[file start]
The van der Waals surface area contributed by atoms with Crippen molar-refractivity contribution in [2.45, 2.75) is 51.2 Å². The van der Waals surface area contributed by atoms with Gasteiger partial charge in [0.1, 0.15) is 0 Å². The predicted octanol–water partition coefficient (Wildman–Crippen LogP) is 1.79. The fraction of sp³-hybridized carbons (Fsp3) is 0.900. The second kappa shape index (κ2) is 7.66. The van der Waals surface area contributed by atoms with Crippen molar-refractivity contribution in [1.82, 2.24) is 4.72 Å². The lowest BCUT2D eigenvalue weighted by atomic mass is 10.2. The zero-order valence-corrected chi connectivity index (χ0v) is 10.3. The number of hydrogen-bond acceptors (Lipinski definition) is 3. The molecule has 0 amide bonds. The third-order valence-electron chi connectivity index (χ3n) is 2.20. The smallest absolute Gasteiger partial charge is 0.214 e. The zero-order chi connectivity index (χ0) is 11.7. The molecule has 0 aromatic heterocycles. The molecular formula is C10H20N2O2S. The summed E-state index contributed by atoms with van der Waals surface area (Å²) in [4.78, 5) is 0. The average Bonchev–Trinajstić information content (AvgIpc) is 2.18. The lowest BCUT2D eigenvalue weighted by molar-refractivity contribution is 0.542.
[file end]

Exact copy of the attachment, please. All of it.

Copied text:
The van der Waals surface area contributed by atoms with Crippen molar-refractivity contribution in [2.45, 2.75) is 51.2 Å². The van der Waals surface area contributed by atoms with Gasteiger partial charge in [0.1, 0.15) is 0 Å². The predicted octanol–water partition coefficient (Wildman–Crippen LogP) is 1.79. The fraction of sp³-hybridized carbons (Fsp3) is 0.900. The second kappa shape index (κ2) is 7.66. The van der Waals surface area contributed by atoms with Crippen molar-refractivity contribution in [1.82, 2.24) is 4.72 Å². The lowest BCUT2D eigenvalue weighted by atomic mass is 10.2. The zero-order valence-corrected chi connectivity index (χ0v) is 10.3. The number of hydrogen-bond acceptors (Lipinski definition) is 3. The molecule has 0 amide bonds. The third-order valence-electron chi connectivity index (χ3n) is 2.20. The smallest absolute Gasteiger partial charge is 0.214 e. The zero-order chi connectivity index (χ0) is 11.7. The molecule has 0 aromatic heterocycles. The molecular formula is C10H20N2O2S. The summed E-state index contributed by atoms with van der Waals surface area (Å²) in [4.78, 5) is 0. The average Bonchev–Trinajstić information content (AvgIpc) is 2.18. The lowest BCUT2D eigenvalue weighted by molar-refractivity contribution is 0.542.